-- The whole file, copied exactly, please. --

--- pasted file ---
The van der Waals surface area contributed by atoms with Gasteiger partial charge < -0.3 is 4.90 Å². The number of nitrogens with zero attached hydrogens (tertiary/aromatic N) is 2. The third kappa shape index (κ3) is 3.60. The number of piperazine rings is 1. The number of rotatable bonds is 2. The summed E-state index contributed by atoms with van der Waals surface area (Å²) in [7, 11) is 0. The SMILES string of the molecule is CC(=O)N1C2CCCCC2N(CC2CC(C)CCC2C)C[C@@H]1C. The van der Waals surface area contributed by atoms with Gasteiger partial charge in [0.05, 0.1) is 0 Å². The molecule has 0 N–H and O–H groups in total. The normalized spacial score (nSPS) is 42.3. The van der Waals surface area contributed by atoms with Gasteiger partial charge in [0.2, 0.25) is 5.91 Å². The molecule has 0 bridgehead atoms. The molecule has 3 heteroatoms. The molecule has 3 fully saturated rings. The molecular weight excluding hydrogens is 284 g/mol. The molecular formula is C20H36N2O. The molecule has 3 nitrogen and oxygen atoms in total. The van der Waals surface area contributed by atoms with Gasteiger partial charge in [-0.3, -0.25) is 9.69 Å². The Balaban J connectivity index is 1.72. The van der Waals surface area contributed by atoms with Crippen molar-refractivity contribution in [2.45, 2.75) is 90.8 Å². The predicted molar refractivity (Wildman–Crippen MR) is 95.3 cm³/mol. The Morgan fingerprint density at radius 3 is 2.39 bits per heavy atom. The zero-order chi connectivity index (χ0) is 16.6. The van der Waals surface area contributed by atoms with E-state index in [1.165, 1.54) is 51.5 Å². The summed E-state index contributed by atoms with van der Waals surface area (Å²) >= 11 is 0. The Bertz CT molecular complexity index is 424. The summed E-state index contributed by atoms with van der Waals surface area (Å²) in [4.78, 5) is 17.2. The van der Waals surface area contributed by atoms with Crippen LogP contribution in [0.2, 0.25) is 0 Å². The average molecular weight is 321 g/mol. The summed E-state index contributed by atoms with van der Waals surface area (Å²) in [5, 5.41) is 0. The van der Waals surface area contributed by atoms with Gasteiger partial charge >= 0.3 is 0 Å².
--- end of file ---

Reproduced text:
The van der Waals surface area contributed by atoms with Gasteiger partial charge < -0.3 is 4.90 Å². The number of nitrogens with zero attached hydrogens (tertiary/aromatic N) is 2. The third kappa shape index (κ3) is 3.60. The number of piperazine rings is 1. The number of rotatable bonds is 2. The summed E-state index contributed by atoms with van der Waals surface area (Å²) in [7, 11) is 0. The SMILES string of the molecule is CC(=O)N1C2CCCCC2N(CC2CC(C)CCC2C)C[C@@H]1C. The van der Waals surface area contributed by atoms with Gasteiger partial charge in [0.05, 0.1) is 0 Å². The molecule has 0 N–H and O–H groups in total. The normalized spacial score (nSPS) is 42.3. The van der Waals surface area contributed by atoms with Gasteiger partial charge in [0.2, 0.25) is 5.91 Å². The molecule has 0 bridgehead atoms. The molecule has 3 heteroatoms. The molecule has 3 fully saturated rings. The molecular weight excluding hydrogens is 284 g/mol. The molecular formula is C20H36N2O. The molecule has 3 nitrogen and oxygen atoms in total. The van der Waals surface area contributed by atoms with Gasteiger partial charge in [-0.3, -0.25) is 9.69 Å². The Balaban J connectivity index is 1.72. The van der Waals surface area contributed by atoms with Crippen molar-refractivity contribution in [2.45, 2.75) is 90.8 Å². The predicted molar refractivity (Wildman–Crippen MR) is 95.3 cm³/mol. The Morgan fingerprint density at radius 3 is 2.39 bits per heavy atom. The zero-order chi connectivity index (χ0) is 16.6. The van der Waals surface area contributed by atoms with E-state index in [1.165, 1.54) is 51.5 Å². The summed E-state index contributed by atoms with van der Waals surface area (Å²) >= 11 is 0. The Bertz CT molecular complexity index is 424. The summed E-state index contributed by atoms with van der Waals surface area (Å²) in [4.78, 5) is 17.2. The van der Waals surface area contributed by atoms with Crippen LogP contribution in [0.2, 0.25) is 0 Å². The average molecular weight is 321 g/mol. The summed E-state index contributed by atoms with van der Waals surface area (Å²) in [5, 5.41) is 0. The van der Waals surface area contributed by atoms with Gasteiger partial charge >= 0.3 is 0 Å².